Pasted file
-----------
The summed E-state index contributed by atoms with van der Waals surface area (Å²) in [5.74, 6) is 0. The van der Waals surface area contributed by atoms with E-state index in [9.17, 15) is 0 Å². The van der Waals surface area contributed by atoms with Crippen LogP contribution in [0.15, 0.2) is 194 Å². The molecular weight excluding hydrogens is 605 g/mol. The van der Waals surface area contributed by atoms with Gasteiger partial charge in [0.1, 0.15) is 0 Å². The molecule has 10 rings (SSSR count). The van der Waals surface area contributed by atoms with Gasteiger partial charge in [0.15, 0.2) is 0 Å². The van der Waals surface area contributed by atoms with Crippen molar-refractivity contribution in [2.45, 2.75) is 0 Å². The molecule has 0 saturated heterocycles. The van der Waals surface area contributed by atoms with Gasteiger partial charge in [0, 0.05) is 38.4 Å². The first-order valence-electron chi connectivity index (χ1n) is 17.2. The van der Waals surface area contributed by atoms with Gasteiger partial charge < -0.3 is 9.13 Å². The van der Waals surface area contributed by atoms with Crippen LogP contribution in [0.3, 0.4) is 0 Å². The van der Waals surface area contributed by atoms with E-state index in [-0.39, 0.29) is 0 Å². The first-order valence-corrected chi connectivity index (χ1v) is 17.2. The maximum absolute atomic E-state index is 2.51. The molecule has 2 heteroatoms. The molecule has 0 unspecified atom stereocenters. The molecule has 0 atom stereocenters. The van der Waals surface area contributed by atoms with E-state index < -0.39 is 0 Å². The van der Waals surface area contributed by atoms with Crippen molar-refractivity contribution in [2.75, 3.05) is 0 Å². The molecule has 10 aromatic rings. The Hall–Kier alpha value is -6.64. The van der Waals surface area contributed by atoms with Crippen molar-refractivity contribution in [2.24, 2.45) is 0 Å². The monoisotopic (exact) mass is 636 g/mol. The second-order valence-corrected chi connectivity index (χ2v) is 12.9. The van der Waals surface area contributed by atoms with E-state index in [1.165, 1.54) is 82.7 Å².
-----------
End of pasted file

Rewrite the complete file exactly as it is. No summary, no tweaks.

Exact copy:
The summed E-state index contributed by atoms with van der Waals surface area (Å²) in [5.74, 6) is 0. The van der Waals surface area contributed by atoms with E-state index in [9.17, 15) is 0 Å². The van der Waals surface area contributed by atoms with Crippen LogP contribution in [0.15, 0.2) is 194 Å². The molecular weight excluding hydrogens is 605 g/mol. The van der Waals surface area contributed by atoms with Gasteiger partial charge in [0.1, 0.15) is 0 Å². The molecule has 10 rings (SSSR count). The van der Waals surface area contributed by atoms with Gasteiger partial charge in [0.15, 0.2) is 0 Å². The van der Waals surface area contributed by atoms with Crippen molar-refractivity contribution in [2.45, 2.75) is 0 Å². The molecule has 0 saturated heterocycles. The van der Waals surface area contributed by atoms with Gasteiger partial charge in [0, 0.05) is 38.4 Å². The first-order valence-electron chi connectivity index (χ1n) is 17.2. The van der Waals surface area contributed by atoms with Gasteiger partial charge < -0.3 is 9.13 Å². The van der Waals surface area contributed by atoms with Crippen LogP contribution in [0.3, 0.4) is 0 Å². The van der Waals surface area contributed by atoms with E-state index in [-0.39, 0.29) is 0 Å². The first-order valence-corrected chi connectivity index (χ1v) is 17.2. The maximum absolute atomic E-state index is 2.51. The molecule has 2 heteroatoms. The molecule has 0 unspecified atom stereocenters. The molecule has 0 atom stereocenters. The van der Waals surface area contributed by atoms with E-state index < -0.39 is 0 Å². The van der Waals surface area contributed by atoms with Crippen molar-refractivity contribution in [2.75, 3.05) is 0 Å². The molecule has 10 aromatic rings. The Hall–Kier alpha value is -6.64. The van der Waals surface area contributed by atoms with Crippen molar-refractivity contribution in [2.24, 2.45) is 0 Å². The monoisotopic (exact) mass is 636 g/mol. The second-order valence-corrected chi connectivity index (χ2v) is 12.9. The van der Waals surface area contributed by atoms with E-state index in [1.165, 1.54) is 82.7 Å².